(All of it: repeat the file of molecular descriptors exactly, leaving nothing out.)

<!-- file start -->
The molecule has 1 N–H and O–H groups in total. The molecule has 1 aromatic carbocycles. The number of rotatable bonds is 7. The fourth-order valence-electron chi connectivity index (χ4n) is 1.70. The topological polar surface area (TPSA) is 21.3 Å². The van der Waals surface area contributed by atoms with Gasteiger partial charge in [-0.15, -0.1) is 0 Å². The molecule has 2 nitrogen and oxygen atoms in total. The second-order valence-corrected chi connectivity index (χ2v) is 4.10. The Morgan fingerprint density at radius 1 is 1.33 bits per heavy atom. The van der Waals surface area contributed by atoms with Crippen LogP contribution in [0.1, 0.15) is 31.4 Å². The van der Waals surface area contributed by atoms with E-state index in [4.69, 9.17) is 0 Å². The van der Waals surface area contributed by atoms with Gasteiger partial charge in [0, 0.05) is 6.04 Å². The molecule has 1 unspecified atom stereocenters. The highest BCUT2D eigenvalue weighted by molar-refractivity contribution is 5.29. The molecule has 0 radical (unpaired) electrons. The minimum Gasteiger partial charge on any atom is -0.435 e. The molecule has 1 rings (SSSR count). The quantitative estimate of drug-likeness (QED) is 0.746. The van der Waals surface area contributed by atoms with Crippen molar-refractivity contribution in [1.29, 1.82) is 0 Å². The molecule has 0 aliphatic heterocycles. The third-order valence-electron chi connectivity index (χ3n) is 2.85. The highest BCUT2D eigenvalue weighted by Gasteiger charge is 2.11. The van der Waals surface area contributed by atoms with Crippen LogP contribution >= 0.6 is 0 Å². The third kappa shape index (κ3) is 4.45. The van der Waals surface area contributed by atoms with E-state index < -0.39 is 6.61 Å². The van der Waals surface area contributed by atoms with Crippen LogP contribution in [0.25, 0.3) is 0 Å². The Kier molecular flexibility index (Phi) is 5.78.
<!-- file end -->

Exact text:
The molecule has 1 N–H and O–H groups in total. The molecule has 1 aromatic carbocycles. The number of rotatable bonds is 7. The fourth-order valence-electron chi connectivity index (χ4n) is 1.70. The topological polar surface area (TPSA) is 21.3 Å². The van der Waals surface area contributed by atoms with Gasteiger partial charge in [-0.15, -0.1) is 0 Å². The molecule has 2 nitrogen and oxygen atoms in total. The second-order valence-corrected chi connectivity index (χ2v) is 4.10. The Morgan fingerprint density at radius 1 is 1.33 bits per heavy atom. The van der Waals surface area contributed by atoms with Crippen LogP contribution in [0.1, 0.15) is 31.4 Å². The van der Waals surface area contributed by atoms with E-state index in [4.69, 9.17) is 0 Å². The van der Waals surface area contributed by atoms with Gasteiger partial charge in [0, 0.05) is 6.04 Å². The molecule has 1 unspecified atom stereocenters. The highest BCUT2D eigenvalue weighted by molar-refractivity contribution is 5.29. The molecule has 0 radical (unpaired) electrons. The minimum Gasteiger partial charge on any atom is -0.435 e. The molecule has 1 rings (SSSR count). The quantitative estimate of drug-likeness (QED) is 0.746. The van der Waals surface area contributed by atoms with Crippen molar-refractivity contribution in [1.29, 1.82) is 0 Å². The molecule has 0 aliphatic heterocycles. The third-order valence-electron chi connectivity index (χ3n) is 2.85. The highest BCUT2D eigenvalue weighted by Gasteiger charge is 2.11. The van der Waals surface area contributed by atoms with Crippen LogP contribution >= 0.6 is 0 Å². The third kappa shape index (κ3) is 4.45. The van der Waals surface area contributed by atoms with E-state index < -0.39 is 6.61 Å². The van der Waals surface area contributed by atoms with Crippen LogP contribution in [0.25, 0.3) is 0 Å². The Kier molecular flexibility index (Phi) is 5.78.